The sentencing hearing for a man found guilty in the shooting at the Bolsa restaurant has been adjourned because of a surprise confession.
Real Honorio was found guilty in March of killing three people on New Year's Day of 2009.
One of the victims, Sanjeev Mann, was a member of a rival gang. His associate Aaron Bendle and innocent bystander Keni Su'a were also gunned down.
The gun exchange was part of an escalating, violent feud between two rival gangs — Fresh Off the Boat and FOB Killers.
Honorio, 28, is facing an automatic sentence of life in prison. Two other men, Nathan Zuccherato and Michael Roberto, have already been sentenced in connection to the murders.
A fourth man, Nicholas Hovanesian, also pleaded guilty to kidnapping Bendle and accessory after the fact to murder.
But now the hearing for Honorio has been put on hold after court heard the Crown's star witness, a police informant who can only be identified as M.M., confessed to RCMP that he was the only shooter at the restaurant when he was arrested in Saskatchewan for drinking and driving last July.
Honorio teared up in court when he heard the news.
"I murdered Sanjeev Mann," read the confession transcript. "I murdered Aaron Bendle. I murdered Keni Su'a. I wanna be charged with three counts of first-degree murder."
M.M. describes how he ran into the Bolsa restaurant with a "nine millimetre, a 357 as well as a 45" and murdered the three victims in cold blood.
"Nathan Zuccherato did not. Michael Roberto did not. Nicholas Hovanesian did not. Nor did Charleman. I did," said M.M.'s confession transcript.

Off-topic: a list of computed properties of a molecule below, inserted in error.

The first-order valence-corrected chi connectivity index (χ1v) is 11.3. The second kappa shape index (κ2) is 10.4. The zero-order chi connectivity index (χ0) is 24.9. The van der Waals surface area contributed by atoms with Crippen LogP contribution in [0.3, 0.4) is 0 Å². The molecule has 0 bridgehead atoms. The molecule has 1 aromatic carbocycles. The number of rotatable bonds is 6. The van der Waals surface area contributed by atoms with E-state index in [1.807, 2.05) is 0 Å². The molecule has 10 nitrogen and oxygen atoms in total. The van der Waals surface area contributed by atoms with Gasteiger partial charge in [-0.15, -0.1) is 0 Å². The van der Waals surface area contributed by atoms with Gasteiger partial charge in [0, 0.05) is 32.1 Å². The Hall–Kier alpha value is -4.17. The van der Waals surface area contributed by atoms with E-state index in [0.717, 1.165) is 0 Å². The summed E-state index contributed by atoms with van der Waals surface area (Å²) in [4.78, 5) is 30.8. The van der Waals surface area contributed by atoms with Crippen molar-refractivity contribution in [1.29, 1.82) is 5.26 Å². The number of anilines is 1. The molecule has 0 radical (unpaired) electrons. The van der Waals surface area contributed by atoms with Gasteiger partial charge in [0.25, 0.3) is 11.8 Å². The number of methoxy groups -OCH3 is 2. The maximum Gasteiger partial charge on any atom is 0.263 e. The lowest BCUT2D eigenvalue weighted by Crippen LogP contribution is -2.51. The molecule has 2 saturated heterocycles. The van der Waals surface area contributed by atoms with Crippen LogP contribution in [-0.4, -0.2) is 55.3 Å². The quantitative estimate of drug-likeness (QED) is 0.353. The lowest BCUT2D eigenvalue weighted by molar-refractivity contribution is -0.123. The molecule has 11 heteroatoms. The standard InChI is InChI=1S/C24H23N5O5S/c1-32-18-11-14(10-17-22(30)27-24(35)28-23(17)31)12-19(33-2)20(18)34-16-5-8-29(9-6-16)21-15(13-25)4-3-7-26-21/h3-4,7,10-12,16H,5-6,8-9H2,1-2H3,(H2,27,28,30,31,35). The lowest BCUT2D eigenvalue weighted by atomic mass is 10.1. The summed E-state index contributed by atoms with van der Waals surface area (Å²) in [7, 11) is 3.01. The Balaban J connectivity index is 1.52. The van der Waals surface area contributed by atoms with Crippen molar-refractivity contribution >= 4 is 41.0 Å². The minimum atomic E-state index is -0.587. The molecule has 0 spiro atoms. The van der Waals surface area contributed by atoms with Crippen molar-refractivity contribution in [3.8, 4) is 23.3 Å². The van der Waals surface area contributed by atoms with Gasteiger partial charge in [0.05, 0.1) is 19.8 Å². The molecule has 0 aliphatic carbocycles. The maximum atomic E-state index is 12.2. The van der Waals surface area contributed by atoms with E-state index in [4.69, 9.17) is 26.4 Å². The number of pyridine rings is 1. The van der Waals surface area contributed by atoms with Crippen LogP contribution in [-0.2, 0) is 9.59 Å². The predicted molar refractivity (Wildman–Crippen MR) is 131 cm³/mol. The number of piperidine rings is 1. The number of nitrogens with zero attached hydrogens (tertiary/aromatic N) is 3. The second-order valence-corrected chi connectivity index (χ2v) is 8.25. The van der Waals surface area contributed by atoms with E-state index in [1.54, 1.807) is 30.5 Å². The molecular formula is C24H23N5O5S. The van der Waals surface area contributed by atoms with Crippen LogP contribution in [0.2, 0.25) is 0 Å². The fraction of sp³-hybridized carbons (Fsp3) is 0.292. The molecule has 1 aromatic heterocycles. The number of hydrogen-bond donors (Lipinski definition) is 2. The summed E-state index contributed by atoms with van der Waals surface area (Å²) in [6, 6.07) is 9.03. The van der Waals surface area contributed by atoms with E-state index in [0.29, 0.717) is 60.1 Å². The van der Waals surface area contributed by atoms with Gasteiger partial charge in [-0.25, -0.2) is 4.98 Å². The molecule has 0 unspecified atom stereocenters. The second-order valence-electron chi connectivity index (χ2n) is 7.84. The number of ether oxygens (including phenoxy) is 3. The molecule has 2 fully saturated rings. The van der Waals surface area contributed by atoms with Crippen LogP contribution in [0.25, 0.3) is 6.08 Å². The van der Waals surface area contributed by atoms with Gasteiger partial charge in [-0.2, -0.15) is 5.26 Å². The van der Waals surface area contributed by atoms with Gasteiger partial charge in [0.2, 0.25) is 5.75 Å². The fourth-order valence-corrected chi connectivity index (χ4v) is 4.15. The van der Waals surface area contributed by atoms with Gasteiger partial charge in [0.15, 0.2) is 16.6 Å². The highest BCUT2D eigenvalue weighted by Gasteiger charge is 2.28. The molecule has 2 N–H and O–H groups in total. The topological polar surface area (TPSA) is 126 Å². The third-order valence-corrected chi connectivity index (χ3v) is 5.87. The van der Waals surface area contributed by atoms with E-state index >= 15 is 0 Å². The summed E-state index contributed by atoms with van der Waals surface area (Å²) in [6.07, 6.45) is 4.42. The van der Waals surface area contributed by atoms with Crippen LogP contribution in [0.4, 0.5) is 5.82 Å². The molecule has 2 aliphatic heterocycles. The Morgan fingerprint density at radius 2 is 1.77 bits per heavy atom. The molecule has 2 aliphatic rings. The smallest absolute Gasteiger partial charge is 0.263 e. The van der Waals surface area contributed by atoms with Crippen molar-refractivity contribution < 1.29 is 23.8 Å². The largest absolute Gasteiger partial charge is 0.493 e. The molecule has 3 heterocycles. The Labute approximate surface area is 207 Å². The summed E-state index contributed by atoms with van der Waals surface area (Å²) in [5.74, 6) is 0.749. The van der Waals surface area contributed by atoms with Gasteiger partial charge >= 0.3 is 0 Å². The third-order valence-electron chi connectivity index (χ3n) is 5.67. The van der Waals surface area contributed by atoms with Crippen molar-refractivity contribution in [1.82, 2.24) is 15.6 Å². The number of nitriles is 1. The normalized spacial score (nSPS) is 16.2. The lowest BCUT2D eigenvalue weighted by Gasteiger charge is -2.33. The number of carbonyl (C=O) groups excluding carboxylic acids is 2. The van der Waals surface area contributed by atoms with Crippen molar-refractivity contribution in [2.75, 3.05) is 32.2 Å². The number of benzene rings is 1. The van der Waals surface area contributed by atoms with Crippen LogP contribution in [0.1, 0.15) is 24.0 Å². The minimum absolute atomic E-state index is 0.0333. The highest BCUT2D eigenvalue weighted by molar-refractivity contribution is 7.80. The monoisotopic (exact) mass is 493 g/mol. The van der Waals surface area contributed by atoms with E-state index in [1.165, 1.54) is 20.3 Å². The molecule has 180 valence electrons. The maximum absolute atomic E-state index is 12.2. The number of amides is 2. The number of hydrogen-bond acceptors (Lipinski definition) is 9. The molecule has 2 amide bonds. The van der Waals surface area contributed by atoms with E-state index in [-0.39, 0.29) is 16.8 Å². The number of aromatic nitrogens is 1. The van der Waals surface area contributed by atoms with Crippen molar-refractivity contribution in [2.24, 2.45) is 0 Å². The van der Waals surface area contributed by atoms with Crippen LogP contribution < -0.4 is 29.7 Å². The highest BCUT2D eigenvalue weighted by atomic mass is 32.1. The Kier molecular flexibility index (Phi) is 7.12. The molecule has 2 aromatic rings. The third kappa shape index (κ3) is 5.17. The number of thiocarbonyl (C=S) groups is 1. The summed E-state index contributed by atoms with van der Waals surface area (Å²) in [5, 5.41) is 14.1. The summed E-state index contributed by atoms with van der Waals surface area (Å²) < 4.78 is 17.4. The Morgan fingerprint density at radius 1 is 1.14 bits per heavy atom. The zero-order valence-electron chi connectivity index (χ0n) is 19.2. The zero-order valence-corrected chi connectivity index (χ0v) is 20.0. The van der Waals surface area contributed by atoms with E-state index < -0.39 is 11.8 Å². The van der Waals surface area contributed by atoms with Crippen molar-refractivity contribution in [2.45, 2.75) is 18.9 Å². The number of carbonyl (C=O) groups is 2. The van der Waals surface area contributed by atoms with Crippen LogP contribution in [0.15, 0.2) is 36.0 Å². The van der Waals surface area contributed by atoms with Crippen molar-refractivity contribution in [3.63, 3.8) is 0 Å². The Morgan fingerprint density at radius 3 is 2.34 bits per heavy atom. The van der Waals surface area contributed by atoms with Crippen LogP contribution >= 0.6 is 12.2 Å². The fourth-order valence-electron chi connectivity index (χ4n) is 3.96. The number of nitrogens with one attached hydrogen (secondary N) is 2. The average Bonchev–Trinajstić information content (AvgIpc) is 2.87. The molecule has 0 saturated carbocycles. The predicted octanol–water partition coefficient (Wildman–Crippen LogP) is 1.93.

He also confessed to kidnapping Bendle the night before the murders.
"I'm telling you right now that I walked into Aaron Bendle's house ... the night before Jan. 1, 2009," said the transcript. "I kidnapped Aaron Bendle in his mother's house."
Despite the fact the confession happened almost a year ago, both the Crown and defence only got their hands on the new evidence less than a week ago — meaning the jury never got to consider that confession in its deliberations.
One of Honorio's lawyers, Greg Dunn, called it "troubling developments."
"We are gravely concerned with the fairness of the trial," he said.
"The issue is not whether the statement is completely accurate, whether the statement is partially accurate, [or]
whether the statement is completely inaccurate, the question is why wasn't it disclosed, why wasn’t it put in front of the jury and why wasn't the confession of the main Crown witness tabled before Mr. Honorio's trial?"
Next steps unclear
Tonii Raulston, another of Honorio's lawyer, questioned how the evidence would have affected the jury, which deliberated for three days.
"If we would have went through with sentencing today, Mr. Honorio would have been sentenced to 25 years," he said. "So thank goodness we did receive that statement and now ... we have to assess our position to decide how we're going to move forward."
While both witness and ballistic evidence show there was more than one shooter, it could call into question the credibility of the crown's star witness. M.M. said Nathan Zuccherato, Michael Roberto and Real Honorio were the shooters during the trial.
But the court also heard about a videotaped confession Honorio made to undercover police.
Sentencing has been adjourned but what happens next is still unclear.
There's not much this level of court can do since a jury has delivered a verdict. Honorio"s lawyers may have to wait until the matter reaches the Alberta Court of Appeal, but the outcome could possibly include a mistrial.
This latest development is also pertinent in the appeals of Nathan Zuccherato and Michael Roberto.